13. Joe Suhrada | | #13

    I think what is initially attractive about a product such as this is that it puts the foam insulative layer btwn the studs and the sheathing, thereby eliminating the difficulties inherent in the foam on the outside, while still decreasing the bridging between studs and sheathing. Also this product, which includes the flashing tape for a dried in stud bay also has it's appeal over house wrap and regular sheathing which is not typically taped at seams. I am wondering what the future prognosis is for s similar or more advanced product to come along that may include EPS AND Iso and at greeater thicknesses. Time may tell, if these companies are listening. But currently the foam over sheathing is not appealing for a number reasons to the crews and those who handle window and door installs after the sheathing is up. Subcontractors are not always in synch on the details.

  14. Joe Suhrada | | #14

    After thinking a bit more, I was wondering about the inclusion of "Mooney" wall with sleepers on the inside of the wall just before you place your sheet rock, if you are dead set in this wall. Perhaps you reduce bridging further with this method and then it allows more dense pack cellulose or other insulation beyond the five and a half inches...food for thought? If you were doing the foam, you could then cover most of the 2x6 lumber to get the fuller cavity and less bridging via those studs. It might be a good compromise on the double stud wall.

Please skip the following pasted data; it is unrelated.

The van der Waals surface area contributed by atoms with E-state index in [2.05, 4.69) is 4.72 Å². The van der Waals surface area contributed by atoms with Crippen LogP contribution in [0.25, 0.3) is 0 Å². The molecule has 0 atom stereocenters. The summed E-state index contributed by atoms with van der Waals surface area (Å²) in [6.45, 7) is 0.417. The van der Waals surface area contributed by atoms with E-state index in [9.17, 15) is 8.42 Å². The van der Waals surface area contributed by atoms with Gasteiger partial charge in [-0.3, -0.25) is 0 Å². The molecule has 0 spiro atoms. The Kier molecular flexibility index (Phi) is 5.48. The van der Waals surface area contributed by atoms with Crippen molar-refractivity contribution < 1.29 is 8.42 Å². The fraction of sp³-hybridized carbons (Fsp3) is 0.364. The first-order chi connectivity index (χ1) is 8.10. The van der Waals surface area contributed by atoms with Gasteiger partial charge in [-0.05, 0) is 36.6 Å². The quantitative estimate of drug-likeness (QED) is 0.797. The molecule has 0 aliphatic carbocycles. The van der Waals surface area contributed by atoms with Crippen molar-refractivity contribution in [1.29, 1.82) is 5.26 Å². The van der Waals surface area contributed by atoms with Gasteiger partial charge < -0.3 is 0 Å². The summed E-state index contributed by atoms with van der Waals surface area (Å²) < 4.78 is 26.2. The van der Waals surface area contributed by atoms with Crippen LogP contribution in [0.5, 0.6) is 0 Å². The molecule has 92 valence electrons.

15. Joe Suhrada | | #15

    Joseph, I was kind of curious if you went ahead and built this assembly or modified it to use the "Mooney wall" strapping to reduce bridging as I suggested. And also if you are building this wall, did you include a smart vapor retarder?

  16. Joseph Yount | | #16

    We're still in the planning phase, but we're not planning on using the zip R-Sheathing anymore. We're going to do 2" (maybe 3") of rigid foam on the exterior, standard zip sheathing, and then icynene between the 2x6's. No plans to use a Mooney wall or smart vapor retarder. Our interest in the Zip product was related to the potential to save a step in construction, but I don't think it's really the right product for northern climates.